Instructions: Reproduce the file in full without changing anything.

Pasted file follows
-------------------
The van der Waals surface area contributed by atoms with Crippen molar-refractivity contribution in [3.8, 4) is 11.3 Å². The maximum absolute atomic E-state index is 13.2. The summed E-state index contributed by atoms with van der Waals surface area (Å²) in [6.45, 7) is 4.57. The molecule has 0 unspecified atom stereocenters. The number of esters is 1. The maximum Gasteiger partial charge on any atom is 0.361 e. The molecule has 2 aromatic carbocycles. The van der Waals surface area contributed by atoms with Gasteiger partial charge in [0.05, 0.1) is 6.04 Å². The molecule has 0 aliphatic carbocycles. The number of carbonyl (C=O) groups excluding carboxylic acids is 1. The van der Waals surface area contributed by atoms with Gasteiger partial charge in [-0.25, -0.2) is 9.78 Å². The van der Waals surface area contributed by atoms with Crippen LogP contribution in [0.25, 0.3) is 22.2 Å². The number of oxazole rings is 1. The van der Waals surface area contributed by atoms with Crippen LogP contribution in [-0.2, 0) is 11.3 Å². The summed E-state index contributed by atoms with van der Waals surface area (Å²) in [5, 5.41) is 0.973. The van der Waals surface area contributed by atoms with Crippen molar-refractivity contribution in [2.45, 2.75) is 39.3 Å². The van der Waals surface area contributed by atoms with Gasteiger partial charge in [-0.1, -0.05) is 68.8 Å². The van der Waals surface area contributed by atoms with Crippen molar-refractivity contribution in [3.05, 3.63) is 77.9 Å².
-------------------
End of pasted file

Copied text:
The van der Waals surface area contributed by atoms with Crippen molar-refractivity contribution in [3.8, 4) is 11.3 Å². The maximum absolute atomic E-state index is 13.2. The summed E-state index contributed by atoms with van der Waals surface area (Å²) in [6.45, 7) is 4.57. The molecule has 0 unspecified atom stereocenters. The number of esters is 1. The maximum Gasteiger partial charge on any atom is 0.361 e. The molecule has 2 aromatic carbocycles. The van der Waals surface area contributed by atoms with Gasteiger partial charge in [0.05, 0.1) is 6.04 Å². The molecule has 0 aliphatic carbocycles. The number of carbonyl (C=O) groups excluding carboxylic acids is 1. The van der Waals surface area contributed by atoms with Gasteiger partial charge in [-0.25, -0.2) is 9.78 Å². The van der Waals surface area contributed by atoms with Crippen LogP contribution in [0.25, 0.3) is 22.2 Å². The number of oxazole rings is 1. The van der Waals surface area contributed by atoms with Crippen LogP contribution in [-0.2, 0) is 11.3 Å². The summed E-state index contributed by atoms with van der Waals surface area (Å²) in [5, 5.41) is 0.973. The van der Waals surface area contributed by atoms with Crippen molar-refractivity contribution in [2.45, 2.75) is 39.3 Å². The van der Waals surface area contributed by atoms with Gasteiger partial charge in [-0.1, -0.05) is 68.8 Å². The van der Waals surface area contributed by atoms with Crippen molar-refractivity contribution in [3.05, 3.63) is 77.9 Å².